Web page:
The customer is king, of course. That’s because nothing good happens for your company unless and until a sale is made. And that’s why most of the attention in this space directed at the buyer/seller relationship has focused on your role as a seller.
But consider the other side of the coin. Your relationships with the people who sell to your company – your business suppliers or vendors –are critical to the long-term success of your firm.
You need good business suppliers, so don’t take them for granted.
So how should you relate to them? Well, the old “do unto others…” is always a safe bet. But here are four specific recommendations that can take your supplier relations to a higher level.
Often. Clearly. And not just when there’s a problem.
The more your key vendors and suppliers know about your operations, the more likely it is they can suggest ways to help you.
Let them know what’s happening at your company. Keep them up to speed on new product or service roll-outs (or discontinuations), personnel changes, and even – if there’s no chance the information could be used by a competitor – your long-term plans for the business.
There’s even the possibility, too, that once your vendors have a good understanding of your company’s offerings, they can refer potential customers to you.
You owe it to yourself, your employees, your investors, and even to you customers, to keep a close eye on the bottom line. On the other hand, don’t ditch a competent, effective vendor over a few cents on the dollar.
Not only is this kind of action petty, but it has real potential of coming back to haunt you. What you save dollar-wise in the near-term might be eventually given back in the logistical adjustments you have to make to accommodate a new business supplier, miscommunication, and general confusion.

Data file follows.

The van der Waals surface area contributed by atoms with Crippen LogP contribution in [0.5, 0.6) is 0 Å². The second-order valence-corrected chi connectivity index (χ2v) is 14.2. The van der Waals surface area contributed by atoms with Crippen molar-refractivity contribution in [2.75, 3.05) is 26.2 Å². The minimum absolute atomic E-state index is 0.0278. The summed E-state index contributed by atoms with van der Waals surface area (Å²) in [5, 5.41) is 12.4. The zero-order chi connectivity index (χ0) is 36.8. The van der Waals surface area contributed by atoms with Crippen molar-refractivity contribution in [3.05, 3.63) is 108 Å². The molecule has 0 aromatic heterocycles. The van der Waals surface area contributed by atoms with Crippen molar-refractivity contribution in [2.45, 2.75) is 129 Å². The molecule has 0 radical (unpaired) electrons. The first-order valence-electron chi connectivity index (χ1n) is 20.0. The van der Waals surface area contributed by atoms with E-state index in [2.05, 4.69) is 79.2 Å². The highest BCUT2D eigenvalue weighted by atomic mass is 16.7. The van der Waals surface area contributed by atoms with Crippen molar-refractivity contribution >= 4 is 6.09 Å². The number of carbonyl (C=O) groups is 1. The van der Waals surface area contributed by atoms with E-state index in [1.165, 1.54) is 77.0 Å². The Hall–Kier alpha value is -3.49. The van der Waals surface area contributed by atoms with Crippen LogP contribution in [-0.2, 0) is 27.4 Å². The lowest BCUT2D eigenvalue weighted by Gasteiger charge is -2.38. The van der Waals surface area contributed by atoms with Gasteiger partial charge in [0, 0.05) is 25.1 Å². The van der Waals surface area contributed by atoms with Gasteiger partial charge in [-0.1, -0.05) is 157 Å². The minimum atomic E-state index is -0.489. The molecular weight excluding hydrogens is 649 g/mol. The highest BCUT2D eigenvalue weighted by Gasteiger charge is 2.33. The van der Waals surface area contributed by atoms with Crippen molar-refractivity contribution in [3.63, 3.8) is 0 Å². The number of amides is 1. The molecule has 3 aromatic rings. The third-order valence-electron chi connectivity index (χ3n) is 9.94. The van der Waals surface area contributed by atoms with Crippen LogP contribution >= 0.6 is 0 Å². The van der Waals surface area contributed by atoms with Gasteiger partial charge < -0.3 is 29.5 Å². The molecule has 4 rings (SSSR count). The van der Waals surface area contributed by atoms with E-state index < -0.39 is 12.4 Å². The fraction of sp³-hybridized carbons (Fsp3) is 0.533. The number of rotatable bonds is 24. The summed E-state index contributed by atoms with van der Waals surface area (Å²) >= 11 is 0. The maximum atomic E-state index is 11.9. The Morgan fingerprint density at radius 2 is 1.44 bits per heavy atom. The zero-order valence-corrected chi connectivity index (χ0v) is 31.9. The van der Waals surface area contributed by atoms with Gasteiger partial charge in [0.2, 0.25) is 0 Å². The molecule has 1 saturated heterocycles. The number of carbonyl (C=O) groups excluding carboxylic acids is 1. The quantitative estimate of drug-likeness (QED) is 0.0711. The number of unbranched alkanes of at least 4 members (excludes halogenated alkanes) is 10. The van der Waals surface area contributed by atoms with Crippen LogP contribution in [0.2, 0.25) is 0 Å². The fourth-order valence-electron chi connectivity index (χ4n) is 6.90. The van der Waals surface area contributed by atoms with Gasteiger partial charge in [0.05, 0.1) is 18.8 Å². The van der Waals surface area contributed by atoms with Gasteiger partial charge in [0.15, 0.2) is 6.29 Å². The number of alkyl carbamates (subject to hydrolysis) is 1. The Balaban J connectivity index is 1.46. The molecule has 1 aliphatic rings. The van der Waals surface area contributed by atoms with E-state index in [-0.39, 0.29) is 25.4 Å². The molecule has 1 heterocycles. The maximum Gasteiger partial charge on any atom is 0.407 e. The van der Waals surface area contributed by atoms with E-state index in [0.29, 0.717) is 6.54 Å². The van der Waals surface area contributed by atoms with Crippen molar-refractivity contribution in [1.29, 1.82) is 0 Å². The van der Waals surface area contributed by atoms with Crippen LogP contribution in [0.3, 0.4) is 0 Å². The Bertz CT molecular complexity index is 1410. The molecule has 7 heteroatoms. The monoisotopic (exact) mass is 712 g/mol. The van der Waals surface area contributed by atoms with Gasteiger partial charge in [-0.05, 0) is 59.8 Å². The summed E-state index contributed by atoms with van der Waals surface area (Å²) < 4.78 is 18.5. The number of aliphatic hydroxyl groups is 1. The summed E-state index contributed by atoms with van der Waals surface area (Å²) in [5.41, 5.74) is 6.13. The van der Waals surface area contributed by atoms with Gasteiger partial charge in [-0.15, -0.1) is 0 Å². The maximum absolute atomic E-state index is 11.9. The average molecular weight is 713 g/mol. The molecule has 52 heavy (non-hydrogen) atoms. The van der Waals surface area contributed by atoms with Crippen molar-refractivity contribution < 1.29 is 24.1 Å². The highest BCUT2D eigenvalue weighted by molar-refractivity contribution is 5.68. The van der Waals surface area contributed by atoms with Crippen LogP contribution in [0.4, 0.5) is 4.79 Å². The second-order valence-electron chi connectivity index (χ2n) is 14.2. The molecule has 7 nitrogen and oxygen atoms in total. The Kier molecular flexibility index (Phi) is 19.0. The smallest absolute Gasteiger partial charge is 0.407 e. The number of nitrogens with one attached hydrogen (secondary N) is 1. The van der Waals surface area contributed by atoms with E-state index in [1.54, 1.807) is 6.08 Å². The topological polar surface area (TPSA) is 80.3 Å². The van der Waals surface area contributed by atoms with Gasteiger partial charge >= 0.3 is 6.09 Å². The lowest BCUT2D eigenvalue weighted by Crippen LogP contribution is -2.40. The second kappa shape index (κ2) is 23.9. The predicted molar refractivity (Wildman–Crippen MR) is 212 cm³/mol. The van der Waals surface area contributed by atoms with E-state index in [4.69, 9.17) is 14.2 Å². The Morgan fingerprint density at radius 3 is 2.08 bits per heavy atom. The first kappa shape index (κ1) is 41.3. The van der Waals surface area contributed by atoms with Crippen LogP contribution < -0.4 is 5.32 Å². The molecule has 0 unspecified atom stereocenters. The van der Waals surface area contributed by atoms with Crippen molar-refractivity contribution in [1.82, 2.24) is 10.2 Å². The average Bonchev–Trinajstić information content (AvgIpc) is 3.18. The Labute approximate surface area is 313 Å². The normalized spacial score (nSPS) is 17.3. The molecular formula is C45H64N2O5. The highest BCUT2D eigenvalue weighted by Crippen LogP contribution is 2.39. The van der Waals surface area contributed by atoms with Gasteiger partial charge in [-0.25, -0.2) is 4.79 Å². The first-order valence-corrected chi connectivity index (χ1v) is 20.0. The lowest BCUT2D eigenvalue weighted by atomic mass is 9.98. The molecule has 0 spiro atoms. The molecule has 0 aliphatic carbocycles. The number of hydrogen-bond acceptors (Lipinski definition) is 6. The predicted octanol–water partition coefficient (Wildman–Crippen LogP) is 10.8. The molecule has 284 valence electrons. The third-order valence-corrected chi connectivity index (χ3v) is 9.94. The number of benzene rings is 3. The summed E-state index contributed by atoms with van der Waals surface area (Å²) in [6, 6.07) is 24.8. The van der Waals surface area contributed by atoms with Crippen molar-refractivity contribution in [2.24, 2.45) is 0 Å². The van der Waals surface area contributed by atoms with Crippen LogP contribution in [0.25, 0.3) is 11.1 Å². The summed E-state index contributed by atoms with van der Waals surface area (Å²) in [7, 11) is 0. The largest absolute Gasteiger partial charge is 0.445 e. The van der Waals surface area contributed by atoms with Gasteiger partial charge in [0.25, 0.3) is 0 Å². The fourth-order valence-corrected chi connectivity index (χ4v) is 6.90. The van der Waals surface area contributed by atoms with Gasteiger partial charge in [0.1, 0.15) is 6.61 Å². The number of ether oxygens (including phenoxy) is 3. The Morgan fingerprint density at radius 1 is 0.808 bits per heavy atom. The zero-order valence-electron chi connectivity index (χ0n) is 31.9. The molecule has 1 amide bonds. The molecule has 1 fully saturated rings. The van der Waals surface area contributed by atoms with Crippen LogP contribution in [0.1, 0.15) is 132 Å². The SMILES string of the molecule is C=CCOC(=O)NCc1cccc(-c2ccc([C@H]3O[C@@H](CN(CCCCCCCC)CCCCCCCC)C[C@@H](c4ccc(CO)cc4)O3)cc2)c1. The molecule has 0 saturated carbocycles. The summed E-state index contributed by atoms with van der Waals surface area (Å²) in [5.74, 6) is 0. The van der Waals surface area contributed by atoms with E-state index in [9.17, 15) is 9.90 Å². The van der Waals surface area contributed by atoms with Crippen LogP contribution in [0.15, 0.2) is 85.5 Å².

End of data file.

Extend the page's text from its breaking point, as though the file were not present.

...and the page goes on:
Make sure you’re being treated fairly in terms of pricing and service, and then forget it. Don’t lose sleep over the couple bucks you might save by doing business elsewhere.
Tip: On the other hand, stuff happens. In case your supplier has a labor strike, stops offering the material or services you need, or even goes out of business, make sure you have a backup plan.
Pay on Time
Looks like we’re back to “do unto others…” But, seriously, do everything you can to make sure your payments arrive when expected. (You don’t need to pay early;in fact, you shouldn’t, with respect to effective cash flow management.)
A couple specific points here:
· Negotiate the best payment terms possible upfront. After the order is placed and your vendor fills it, it’s too late.
· If you must be late, call the vendor immediately and explain why.
· Pay small, local vendors first. They probably need the cash flow, and will be more likely to help you out in a crisis if they know you’re a reliable customer.
Provide Reasonable Lead Times
You should make an effort to give your vendors as much lead time as possible on your orders. This ensures that products that meet your standards will be delivered at the appropriate times.
Unless there are genuine competitive reasons not to, share with them an honest projection of your needs and let them know about significant alterations in your estimates.
Tip: Visit your key suppliers’ offices, factories, or warehouses. Being knowledgeable about your suppliers’ production methods and needs will help you make realistic requests in terms of volume, timing, and servicing.
MP Star Financial can offer solutions to you cash flow management problems. Call for more information. (800) 833-3765, extension 150.
Image courtesy FEMA / Wiki Commons